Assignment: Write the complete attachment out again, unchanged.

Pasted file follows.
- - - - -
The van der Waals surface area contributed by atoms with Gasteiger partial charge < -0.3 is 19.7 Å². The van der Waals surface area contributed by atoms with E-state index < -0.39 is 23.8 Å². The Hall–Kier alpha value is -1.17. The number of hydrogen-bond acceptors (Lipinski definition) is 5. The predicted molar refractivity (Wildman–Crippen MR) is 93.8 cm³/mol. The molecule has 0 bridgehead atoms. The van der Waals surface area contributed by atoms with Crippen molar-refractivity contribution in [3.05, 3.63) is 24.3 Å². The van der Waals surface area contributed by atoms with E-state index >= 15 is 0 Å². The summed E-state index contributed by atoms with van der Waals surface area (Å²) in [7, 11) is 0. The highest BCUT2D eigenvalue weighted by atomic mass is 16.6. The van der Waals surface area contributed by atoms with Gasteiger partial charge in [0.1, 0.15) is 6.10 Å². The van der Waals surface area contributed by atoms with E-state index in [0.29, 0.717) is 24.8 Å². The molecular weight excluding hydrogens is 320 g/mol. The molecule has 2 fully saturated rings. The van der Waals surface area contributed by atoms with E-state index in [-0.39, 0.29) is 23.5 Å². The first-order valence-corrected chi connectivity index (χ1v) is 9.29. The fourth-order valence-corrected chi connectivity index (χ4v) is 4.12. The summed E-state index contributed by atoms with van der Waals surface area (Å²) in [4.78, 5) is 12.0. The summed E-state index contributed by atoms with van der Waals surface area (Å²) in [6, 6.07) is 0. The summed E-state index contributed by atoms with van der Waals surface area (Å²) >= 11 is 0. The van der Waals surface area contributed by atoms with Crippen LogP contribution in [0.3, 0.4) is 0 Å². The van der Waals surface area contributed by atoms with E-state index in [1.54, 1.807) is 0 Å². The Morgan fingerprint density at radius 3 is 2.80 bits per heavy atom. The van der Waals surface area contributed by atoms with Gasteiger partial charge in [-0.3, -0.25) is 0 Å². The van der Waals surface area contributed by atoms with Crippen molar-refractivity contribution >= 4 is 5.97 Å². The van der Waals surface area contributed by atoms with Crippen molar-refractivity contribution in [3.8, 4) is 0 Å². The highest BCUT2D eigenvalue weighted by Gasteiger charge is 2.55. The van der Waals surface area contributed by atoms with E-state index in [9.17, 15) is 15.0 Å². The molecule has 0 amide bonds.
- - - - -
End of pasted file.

The van der Waals surface area contributed by atoms with Gasteiger partial charge < -0.3 is 19.7 Å². The van der Waals surface area contributed by atoms with E-state index < -0.39 is 23.8 Å². The Hall–Kier alpha value is -1.17. The number of hydrogen-bond acceptors (Lipinski definition) is 5. The predicted molar refractivity (Wildman–Crippen MR) is 93.8 cm³/mol. The molecule has 0 bridgehead atoms. The van der Waals surface area contributed by atoms with Crippen molar-refractivity contribution in [3.05, 3.63) is 24.3 Å². The van der Waals surface area contributed by atoms with E-state index >= 15 is 0 Å². The summed E-state index contributed by atoms with van der Waals surface area (Å²) in [7, 11) is 0. The highest BCUT2D eigenvalue weighted by atomic mass is 16.6. The van der Waals surface area contributed by atoms with Gasteiger partial charge in [0.1, 0.15) is 6.10 Å². The van der Waals surface area contributed by atoms with E-state index in [0.29, 0.717) is 24.8 Å². The molecular weight excluding hydrogens is 320 g/mol. The molecule has 2 fully saturated rings. The van der Waals surface area contributed by atoms with E-state index in [-0.39, 0.29) is 23.5 Å². The first-order valence-corrected chi connectivity index (χ1v) is 9.29. The fourth-order valence-corrected chi connectivity index (χ4v) is 4.12. The summed E-state index contributed by atoms with van der Waals surface area (Å²) in [4.78, 5) is 12.0. The summed E-state index contributed by atoms with van der Waals surface area (Å²) in [6, 6.07) is 0. The summed E-state index contributed by atoms with van der Waals surface area (Å²) >= 11 is 0. The van der Waals surface area contributed by atoms with Crippen LogP contribution in [0.3, 0.4) is 0 Å². The van der Waals surface area contributed by atoms with E-state index in [1.54, 1.807) is 0 Å². The Morgan fingerprint density at radius 3 is 2.80 bits per heavy atom. The van der Waals surface area contributed by atoms with Gasteiger partial charge in [-0.3, -0.25) is 0 Å². The van der Waals surface area contributed by atoms with Crippen molar-refractivity contribution >= 4 is 5.97 Å². The van der Waals surface area contributed by atoms with Crippen molar-refractivity contribution in [3.8, 4) is 0 Å². The highest BCUT2D eigenvalue weighted by Gasteiger charge is 2.55. The van der Waals surface area contributed by atoms with E-state index in [9.17, 15) is 15.0 Å². The molecule has 0 amide bonds.